Original Article: Marijuana Times: A New Yorker’s Cannabis Experience in Spain
[Canniseur: I’ve written several articles about traveling to places other than the United States, but I haven’t been able to stay in one country for more than a week or 10 days. This is a great and more in-depth look at what it’s like to find cannabis in a country other than the U.S.]
After nearly a decade of living in New York City, I thought I understood what it’s like to live in a major destination that, kind of, sort of, tolerates marijuana use.
Then, a few months ago, I traveled to Spain.
There, I got to experience a cannabis marketplace that reminded me of home while opening my mind to new approaches, both positive and negative. In both Manhattan and Madrid, I felt touches of progress, as well as rumors of older-era illicit market techniques that may or may not still be in practice. While I felt at home, there was enough to let me know that stark differences were around.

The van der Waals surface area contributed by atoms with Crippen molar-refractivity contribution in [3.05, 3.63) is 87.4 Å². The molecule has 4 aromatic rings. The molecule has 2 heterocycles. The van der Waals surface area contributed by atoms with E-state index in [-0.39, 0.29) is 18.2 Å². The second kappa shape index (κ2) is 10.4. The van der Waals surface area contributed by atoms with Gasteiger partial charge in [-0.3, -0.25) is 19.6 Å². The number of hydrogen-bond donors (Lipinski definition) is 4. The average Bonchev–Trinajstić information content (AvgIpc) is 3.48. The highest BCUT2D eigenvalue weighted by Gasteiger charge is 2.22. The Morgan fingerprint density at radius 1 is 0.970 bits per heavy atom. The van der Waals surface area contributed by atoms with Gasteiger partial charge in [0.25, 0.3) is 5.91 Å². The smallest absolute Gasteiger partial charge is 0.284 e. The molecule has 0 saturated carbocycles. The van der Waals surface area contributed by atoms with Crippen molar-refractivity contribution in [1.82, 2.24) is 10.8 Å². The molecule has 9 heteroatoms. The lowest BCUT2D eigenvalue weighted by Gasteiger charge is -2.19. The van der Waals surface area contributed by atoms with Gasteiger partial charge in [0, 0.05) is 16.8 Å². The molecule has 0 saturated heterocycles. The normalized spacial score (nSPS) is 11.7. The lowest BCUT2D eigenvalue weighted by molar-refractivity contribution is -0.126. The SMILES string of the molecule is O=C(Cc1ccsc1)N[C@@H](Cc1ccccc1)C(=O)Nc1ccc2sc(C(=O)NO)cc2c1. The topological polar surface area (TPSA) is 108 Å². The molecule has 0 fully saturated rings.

What is for sure is that both Spain and the U.S. can learn from one another. In the weeks since my return home, I’ve unpacked my thoughts and experiences in both semi-illicit markets.
To begin, Spanish cannabis laws are often as hazy as the smoke that emanates from the burnt cannabis plant. For example, cultivation for personal use is allowed. However, selling and trafficking pot remains prohibited, as does any public consumption or possession. The latter will likely result in a punishable offense, often a fine. Those caught selling and trafficking can face jail time. That said, you can legally sell and possess cannabis paraphernalia. You can also smoke in the privacy of your own home.
Finding your own cannabis in Spain seems to largely boil down to how you want to go about it. Some I spoke with reported growing their own pot. Others found their supply through a number of alternative means. Some relied on a trusted supplier, often a friend who sold what they cultivated. Others claimed to just wait on certain friends to offer them a few hits at parties and other social gatherings.
Then, there was the method that most reminded me of back home: buying from someone with a backpack in the park. Much like in Central, Washington Square and other parks in New York, backpack dealers remain a common – yet slightly risky – recommendation for picking up cannabis. While these folks assuredly do exist, it seems like their heyday has passed as access to legal, fair priced options have grown.